A guide to attending international book fairs for would-be-published writers – The London Book Fair 2012

Next Monday I am going to attend the London Book Fair 2012. It will be held at Earls Court, London from the 16th – 18th April. I went there last year during two days and I had a great time, which is why I’m going again this year.

According to its own website, the London Book Fair has been “the global market place and leading business-2-business exhibition for rights negotiation and the sales and distribution of content across print, audio, TV, film and digital channels for 41 years. With over 400 seminars and events, 1,500 international exhibiting companies and 24,500 publishing professionals, The London Book Fair encompasses the broad spectrum of the publishing industry.”

So the question is: is it at all worth it, for a would-be-published writer, to attend such a fair? My answer is yes, IF you are realistic about your expectations.

What won’t happen at the London Book Fair

If you are, like me, a would-be-published author, you shouldn’t go to a book fair (whether in London, New York City or Frankfurt) hoping to get noticed by an agent or a publisher. To me, this is not the place to get your foot in the door by walking up to agents or publishers and dumping your awesome manuscript in their lap.

Agents and publishers who attend those book fairs do so to meet business partners that they already have, not to meet new ones. Unless you were actually given a meeting time by an agent or a publisher at the fair, don’t expect to be able to sit down with them and to pitch them your best-seller in the making. They don’t have time for newcomers who haven’t previously been introduced to them. Even if you “only” want to talk with a specific agent, chances are he is fully booked with meetings with different publishers and book buyers anyway.

If you want to talk to agents and editors, my advice is to attend writers’ conventions/conferences. The agents and editors who attend those are actually expecting to talk to authors.

So should you just give up and not go to the London Book Fair? No. Because here is what will happen there

If you are a would-be-published writer, going to the London Book Fair is still worth the trip for three reasons.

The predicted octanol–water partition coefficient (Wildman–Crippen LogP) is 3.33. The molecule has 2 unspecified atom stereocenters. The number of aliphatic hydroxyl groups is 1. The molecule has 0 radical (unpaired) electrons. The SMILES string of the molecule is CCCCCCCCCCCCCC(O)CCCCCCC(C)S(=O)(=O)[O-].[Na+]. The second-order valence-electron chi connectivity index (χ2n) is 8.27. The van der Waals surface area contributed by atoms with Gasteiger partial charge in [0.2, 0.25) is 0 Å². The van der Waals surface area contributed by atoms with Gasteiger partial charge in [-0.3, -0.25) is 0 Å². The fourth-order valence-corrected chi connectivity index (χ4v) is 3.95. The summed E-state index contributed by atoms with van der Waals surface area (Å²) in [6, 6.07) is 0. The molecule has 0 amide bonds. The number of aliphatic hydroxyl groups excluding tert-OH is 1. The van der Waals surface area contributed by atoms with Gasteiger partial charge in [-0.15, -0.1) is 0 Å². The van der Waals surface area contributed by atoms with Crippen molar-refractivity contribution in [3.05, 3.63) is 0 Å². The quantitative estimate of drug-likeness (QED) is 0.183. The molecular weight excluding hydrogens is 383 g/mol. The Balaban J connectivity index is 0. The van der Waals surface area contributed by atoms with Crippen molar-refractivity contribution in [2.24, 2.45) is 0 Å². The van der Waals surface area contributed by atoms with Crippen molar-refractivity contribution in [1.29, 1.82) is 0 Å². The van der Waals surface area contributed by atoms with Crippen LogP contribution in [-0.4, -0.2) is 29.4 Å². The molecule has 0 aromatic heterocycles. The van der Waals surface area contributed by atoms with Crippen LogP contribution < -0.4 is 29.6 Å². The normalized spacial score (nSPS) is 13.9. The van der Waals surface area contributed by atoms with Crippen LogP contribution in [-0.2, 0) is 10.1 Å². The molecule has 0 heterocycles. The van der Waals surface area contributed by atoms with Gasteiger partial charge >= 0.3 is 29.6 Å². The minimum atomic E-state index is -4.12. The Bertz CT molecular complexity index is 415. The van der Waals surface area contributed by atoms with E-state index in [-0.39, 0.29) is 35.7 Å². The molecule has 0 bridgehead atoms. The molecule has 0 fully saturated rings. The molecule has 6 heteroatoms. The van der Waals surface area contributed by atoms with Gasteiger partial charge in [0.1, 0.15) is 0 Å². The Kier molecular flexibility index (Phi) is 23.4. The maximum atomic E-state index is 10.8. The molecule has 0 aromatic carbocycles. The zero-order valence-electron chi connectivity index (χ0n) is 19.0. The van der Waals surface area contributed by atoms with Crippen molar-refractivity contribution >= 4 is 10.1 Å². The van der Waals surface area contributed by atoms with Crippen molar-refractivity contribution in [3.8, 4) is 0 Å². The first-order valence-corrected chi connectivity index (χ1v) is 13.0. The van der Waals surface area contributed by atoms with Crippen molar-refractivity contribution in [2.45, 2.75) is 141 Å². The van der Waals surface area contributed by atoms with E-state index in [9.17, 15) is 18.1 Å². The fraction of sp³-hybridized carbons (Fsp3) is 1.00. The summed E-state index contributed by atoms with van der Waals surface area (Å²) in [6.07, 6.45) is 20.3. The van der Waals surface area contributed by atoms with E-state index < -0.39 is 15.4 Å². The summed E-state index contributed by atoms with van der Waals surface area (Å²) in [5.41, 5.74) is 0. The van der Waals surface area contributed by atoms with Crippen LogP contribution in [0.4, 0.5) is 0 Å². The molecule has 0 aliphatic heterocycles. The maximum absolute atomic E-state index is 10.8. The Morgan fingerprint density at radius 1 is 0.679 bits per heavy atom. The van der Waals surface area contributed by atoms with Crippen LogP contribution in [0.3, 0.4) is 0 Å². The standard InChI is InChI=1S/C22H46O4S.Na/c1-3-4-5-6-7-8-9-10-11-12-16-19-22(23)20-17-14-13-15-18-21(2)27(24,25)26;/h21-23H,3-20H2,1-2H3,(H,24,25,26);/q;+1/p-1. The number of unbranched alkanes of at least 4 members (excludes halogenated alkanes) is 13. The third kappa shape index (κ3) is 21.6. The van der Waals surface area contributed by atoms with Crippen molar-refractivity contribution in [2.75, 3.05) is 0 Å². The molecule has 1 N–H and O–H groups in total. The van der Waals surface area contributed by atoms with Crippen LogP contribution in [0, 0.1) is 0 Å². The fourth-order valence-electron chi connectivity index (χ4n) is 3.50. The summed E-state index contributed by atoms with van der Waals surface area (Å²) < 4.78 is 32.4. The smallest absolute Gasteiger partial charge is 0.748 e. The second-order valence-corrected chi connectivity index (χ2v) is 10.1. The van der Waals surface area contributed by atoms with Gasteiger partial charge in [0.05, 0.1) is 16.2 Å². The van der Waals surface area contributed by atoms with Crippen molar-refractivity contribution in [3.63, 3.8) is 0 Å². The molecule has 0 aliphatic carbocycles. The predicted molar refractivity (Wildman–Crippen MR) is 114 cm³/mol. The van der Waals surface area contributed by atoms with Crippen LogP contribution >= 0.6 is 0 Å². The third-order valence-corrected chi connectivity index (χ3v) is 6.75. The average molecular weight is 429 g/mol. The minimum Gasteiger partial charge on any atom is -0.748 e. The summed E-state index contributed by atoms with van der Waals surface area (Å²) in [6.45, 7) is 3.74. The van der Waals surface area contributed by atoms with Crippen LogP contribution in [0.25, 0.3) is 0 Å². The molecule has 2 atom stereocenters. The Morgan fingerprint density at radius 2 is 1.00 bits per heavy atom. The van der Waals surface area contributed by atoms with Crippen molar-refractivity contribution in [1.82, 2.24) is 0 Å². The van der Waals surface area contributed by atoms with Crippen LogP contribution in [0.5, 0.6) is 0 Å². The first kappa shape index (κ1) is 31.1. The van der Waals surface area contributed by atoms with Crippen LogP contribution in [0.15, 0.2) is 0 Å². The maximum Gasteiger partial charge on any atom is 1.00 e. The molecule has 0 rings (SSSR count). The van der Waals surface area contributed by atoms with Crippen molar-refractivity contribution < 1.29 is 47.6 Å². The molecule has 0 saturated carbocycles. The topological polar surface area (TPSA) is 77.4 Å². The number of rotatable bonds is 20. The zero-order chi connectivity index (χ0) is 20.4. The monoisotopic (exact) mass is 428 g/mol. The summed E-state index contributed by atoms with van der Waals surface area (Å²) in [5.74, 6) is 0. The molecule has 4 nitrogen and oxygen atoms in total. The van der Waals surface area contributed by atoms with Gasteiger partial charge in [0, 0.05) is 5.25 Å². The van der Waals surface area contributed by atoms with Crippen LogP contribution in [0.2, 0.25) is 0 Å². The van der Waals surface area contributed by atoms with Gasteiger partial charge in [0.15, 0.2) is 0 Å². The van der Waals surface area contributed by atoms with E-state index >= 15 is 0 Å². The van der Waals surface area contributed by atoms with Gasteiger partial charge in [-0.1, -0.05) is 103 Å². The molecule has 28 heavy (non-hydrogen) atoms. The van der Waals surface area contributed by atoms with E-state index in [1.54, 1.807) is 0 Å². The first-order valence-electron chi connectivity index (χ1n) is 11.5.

1-      You can attend seminars and workshops and learn A LOT about how the publishing business works. Last year I attended a How To Get Published Masterclass, numerous seminars on the state of the publishing industry and its (digital) future, as well as a few authors/publishers panels. And it was enlightening on many levels. Among others, I got to listen to words of advice from Philip Pullman (best-selling author of children’s fantasy novels, His Dark Material) and Sarah Odedina, the former Bloomsbury Group editor-in-chief who has published all of J.K. Rowling’s Harry Potter books. Talking about people who know their stuff.

2-      You get to have an insight into future publishing trends. It can be a good way to find out whether this great book you’ve been working on is in sync with what those decision-making people actually want to buy/publish.

3-      You meet other would-be-published writers. To paraphrase Kristen Lamb, you are not alone. Other unpublished authors go to those fairs and unlike agents and publishers, they are interested in talking with you. And it’s great to meet and exchange with other writers who are on the exact same “I want to be a writer!” roller-coaster ride you’re currently on. The book fair is the time to connect and make friends.

So what do you think? Are you going to attend the London Book Fair?

To wrap this up (yeah if you’ve read the whole thing!), a few noteworthy websites:

The London Book Fair http://www.londonbookfair.co.uk/

Book Expo America http://www.bookexpoamerica.com/

The Frankfurt Book Fair http://www.buchmesse.de/en/fbf/

Absolute Write Forum (on going to the London Book fair) http://absolutewrite.com/forums/archive/index.php/t-94444.html

Kristen Lamb’s hilarious account of her personal first book fair disaster http://warriorwriters.wordpress.com/?s=book+fair

Writing is all about reading

In the never-ending process of writing a publishable novel, the would-be-published writer spends a lot of time… reading. Why? Because one cannot go without the other.

First, the would-be-published writer has to read already-published books belonging to the genre that he/she is writing in. For example, I read a lot of Young Adult novels, as well as Fantasy/Dystopian novels. It is the only way to know what is already out there (you wouldn’t want to write an entire novel, only to find out that someone else has already written – and published- it). It is also the only way to find out if what you are writing compares (even remotely) with published novels (you wouldn’t want to start writing down your ideas without having a clue about what a GOOD novel is).

Secondly, the would-be-published writer has to read books on writing. The best one I have come across is entitled How Not To Write A Novel by Sandra Newman and Howard Mittelmark. It is a hilarious book that is also an invaluable source of information about what NOT to do when you are trying to write a publishable novel.

Furthermore, in this era of digital technology, the would-be-published writer has to go online and see what others have to say about writing. And once again, I have found some websites that have been incredibly enlightening about the whole writing process:

http://absolutewrite.com/ (the forum is especially good)

http://warriorwriters.wordpress.com/ (Kristen Lamb’s blog)


There are also numerous authors/agents/editors’ websites or blogs worthy of your time, which will be mentioned in another post.

In the meantime, keep reading!